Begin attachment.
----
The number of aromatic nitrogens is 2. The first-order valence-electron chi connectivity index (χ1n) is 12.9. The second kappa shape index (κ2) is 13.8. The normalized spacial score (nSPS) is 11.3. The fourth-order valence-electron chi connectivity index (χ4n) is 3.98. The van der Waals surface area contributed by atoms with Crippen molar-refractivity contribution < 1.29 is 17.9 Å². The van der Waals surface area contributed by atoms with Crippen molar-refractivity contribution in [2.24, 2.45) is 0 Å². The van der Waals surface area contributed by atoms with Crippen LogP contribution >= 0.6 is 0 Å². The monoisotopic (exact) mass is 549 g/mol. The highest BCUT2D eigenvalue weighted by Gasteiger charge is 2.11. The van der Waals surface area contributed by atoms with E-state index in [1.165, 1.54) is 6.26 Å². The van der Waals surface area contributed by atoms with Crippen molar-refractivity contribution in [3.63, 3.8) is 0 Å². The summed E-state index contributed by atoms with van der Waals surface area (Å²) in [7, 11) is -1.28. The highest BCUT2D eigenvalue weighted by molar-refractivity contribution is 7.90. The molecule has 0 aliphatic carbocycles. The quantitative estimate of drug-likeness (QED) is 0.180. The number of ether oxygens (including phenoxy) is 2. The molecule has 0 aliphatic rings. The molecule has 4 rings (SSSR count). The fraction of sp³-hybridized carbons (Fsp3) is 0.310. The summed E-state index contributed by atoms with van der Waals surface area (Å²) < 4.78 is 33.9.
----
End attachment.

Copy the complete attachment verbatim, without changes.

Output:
The number of aromatic nitrogens is 2. The first-order valence-electron chi connectivity index (χ1n) is 12.9. The second kappa shape index (κ2) is 13.8. The normalized spacial score (nSPS) is 11.3. The fourth-order valence-electron chi connectivity index (χ4n) is 3.98. The van der Waals surface area contributed by atoms with Crippen molar-refractivity contribution < 1.29 is 17.9 Å². The van der Waals surface area contributed by atoms with Crippen molar-refractivity contribution in [2.24, 2.45) is 0 Å². The van der Waals surface area contributed by atoms with Crippen LogP contribution >= 0.6 is 0 Å². The monoisotopic (exact) mass is 549 g/mol. The highest BCUT2D eigenvalue weighted by Gasteiger charge is 2.11. The van der Waals surface area contributed by atoms with E-state index in [1.165, 1.54) is 6.26 Å². The van der Waals surface area contributed by atoms with Crippen molar-refractivity contribution in [3.63, 3.8) is 0 Å². The summed E-state index contributed by atoms with van der Waals surface area (Å²) in [7, 11) is -1.28. The highest BCUT2D eigenvalue weighted by molar-refractivity contribution is 7.90. The molecule has 0 aliphatic carbocycles. The quantitative estimate of drug-likeness (QED) is 0.180. The number of ether oxygens (including phenoxy) is 2. The molecule has 0 aliphatic rings. The molecule has 4 rings (SSSR count). The fraction of sp³-hybridized carbons (Fsp3) is 0.310. The summed E-state index contributed by atoms with van der Waals surface area (Å²) < 4.78 is 33.9.